What does the "its" in "its power" refer to in verse 5?
The referent of the genitive-feminine-singular αὐτῆς ("of it") is the genitive-feminine-singular εὐσεβείας ("of godliness")
What kind of power is Paul referring to?
Dave has already provided a discussion of the word translated "power"; I'll offer some thoughts on what power?
The Greek εὐσέβεια is the same word Peter uses to describe how he made a lame man walk, in Acts 3:12. Peter is quite explicit that it was not his own power and ability, but that it was through the power of the Son of God that this miracle was performed, and that:
through faith in his [Jesus'] name hath made this man [the previously lame man] strong (Acts 3:16)
The ability of God (or His invested representatives) to speak and it is so is manifested at the very beginning of the Biblical text:
And God said, Let there be light: and there was light (Genesis 1:3)
This is the power of God, the power by which the lame man was healed, the power that Paul warns many will deny.
How is this power being denied?
Though denial of God's power is not unique to a single era, Paul warned about its prevalence in the last days. Denial of God's power is plainly evident in the "God is dead" movement, as well as in the somewhat less ostentatious "God is silent" movement--it is the idea that either a) there is no God or b) if there is, He cannot now do the kinds of things described in the Bible.
As a 19th-century minister (his name has been lost to history, but his words have not) declared:
there was no such things as visions or revelations in these days; that all such things had ceased with the apostles, (source).
This prejudice against the present was present (no pun intended) in Jesus' day, and He emphatically denounced it:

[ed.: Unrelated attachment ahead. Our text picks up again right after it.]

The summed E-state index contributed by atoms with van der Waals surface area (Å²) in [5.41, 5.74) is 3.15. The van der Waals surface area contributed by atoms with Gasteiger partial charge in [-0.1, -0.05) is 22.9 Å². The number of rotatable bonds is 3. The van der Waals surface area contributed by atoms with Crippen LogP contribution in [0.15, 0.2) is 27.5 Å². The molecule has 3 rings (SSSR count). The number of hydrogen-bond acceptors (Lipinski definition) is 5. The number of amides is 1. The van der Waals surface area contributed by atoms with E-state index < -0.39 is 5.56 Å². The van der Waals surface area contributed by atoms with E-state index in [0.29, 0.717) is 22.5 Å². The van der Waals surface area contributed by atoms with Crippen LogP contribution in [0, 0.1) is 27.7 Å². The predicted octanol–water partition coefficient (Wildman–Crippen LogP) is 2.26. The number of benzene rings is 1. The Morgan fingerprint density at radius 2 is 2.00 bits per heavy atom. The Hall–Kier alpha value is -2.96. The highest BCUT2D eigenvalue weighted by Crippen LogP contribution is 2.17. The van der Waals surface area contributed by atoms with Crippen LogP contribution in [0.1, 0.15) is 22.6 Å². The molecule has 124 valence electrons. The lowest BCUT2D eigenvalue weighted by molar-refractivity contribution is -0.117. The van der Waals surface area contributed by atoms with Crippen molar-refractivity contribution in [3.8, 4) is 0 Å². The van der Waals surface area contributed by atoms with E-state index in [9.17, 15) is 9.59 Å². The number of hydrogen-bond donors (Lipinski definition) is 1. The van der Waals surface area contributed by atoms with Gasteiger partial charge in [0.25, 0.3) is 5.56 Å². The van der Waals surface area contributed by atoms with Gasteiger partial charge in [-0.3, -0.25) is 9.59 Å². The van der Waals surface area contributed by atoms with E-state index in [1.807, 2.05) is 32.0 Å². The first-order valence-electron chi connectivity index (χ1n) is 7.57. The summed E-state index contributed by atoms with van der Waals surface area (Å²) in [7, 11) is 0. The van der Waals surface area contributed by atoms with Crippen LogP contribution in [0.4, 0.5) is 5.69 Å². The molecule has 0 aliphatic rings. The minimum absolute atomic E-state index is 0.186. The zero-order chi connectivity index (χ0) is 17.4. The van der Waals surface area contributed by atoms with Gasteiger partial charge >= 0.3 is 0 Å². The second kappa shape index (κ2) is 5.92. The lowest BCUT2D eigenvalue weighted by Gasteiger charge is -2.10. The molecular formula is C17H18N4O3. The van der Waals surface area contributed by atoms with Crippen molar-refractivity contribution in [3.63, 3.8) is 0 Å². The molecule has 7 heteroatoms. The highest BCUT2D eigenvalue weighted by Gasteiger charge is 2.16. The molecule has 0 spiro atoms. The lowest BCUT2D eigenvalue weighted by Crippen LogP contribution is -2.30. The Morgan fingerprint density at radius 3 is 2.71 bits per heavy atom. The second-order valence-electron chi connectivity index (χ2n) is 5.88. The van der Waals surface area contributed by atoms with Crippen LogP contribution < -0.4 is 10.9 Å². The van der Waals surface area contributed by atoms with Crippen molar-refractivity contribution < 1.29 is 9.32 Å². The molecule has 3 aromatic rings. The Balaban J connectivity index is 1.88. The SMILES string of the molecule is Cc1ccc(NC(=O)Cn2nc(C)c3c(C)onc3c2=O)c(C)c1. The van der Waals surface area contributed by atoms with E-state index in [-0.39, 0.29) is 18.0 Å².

Let them alone: they be blind leaders of the blind. And if the blind lead the blind, both shall fall into the ditch (Matthew 15:14).
The religious leaders of the day were content to accept what God had revealed in the past, but had little interest in anything God was revealing in the present, especially if it came through the politically-incorrect John the Baptist (Matt 14:4), the uncomfortably-bold Jesus of Nazareth (Matt 15:12), the economically-diminutive Peter (Acts 3:6), or the prison-frequenting Paul.
Had they been more open to their scriptures they may have realized God was less likely to give them new information through the rich and powerful and more likely to employ the humble. They were expecting an Eli and they got a Samuel. Forasmuch as they mocked Jesus' modest origins, they seemed to forget that His ancestor David also came from humble beginnings (see 1 Sam 16:7-11).
Why is it wrong to deny this power?
CS Lewis masterfully illustrated the difference between those who want a comfortable god, and those who want the real God, when discussing Aslan in The Chronicles of Narnia:
"Then he isn't safe?" said Lucy
"Safe?" said Mr. Beaver...."Who said anything about safe? 'Course he
isn't safe. But he's good." (The Lion the Witch and the Wardrobe pp.
Some wish for a tame God whose words can be twisted to mean anything they like, a God who will not contradict them, or ask them to do anything they don't want to do. This is not the God of the bible:
he is like a refiner’s fire, and like fullers’ soap (Malachi 3:2)
He wants to make us clean & pure, but the finished product we can become will never happen if we reject His power in our lives.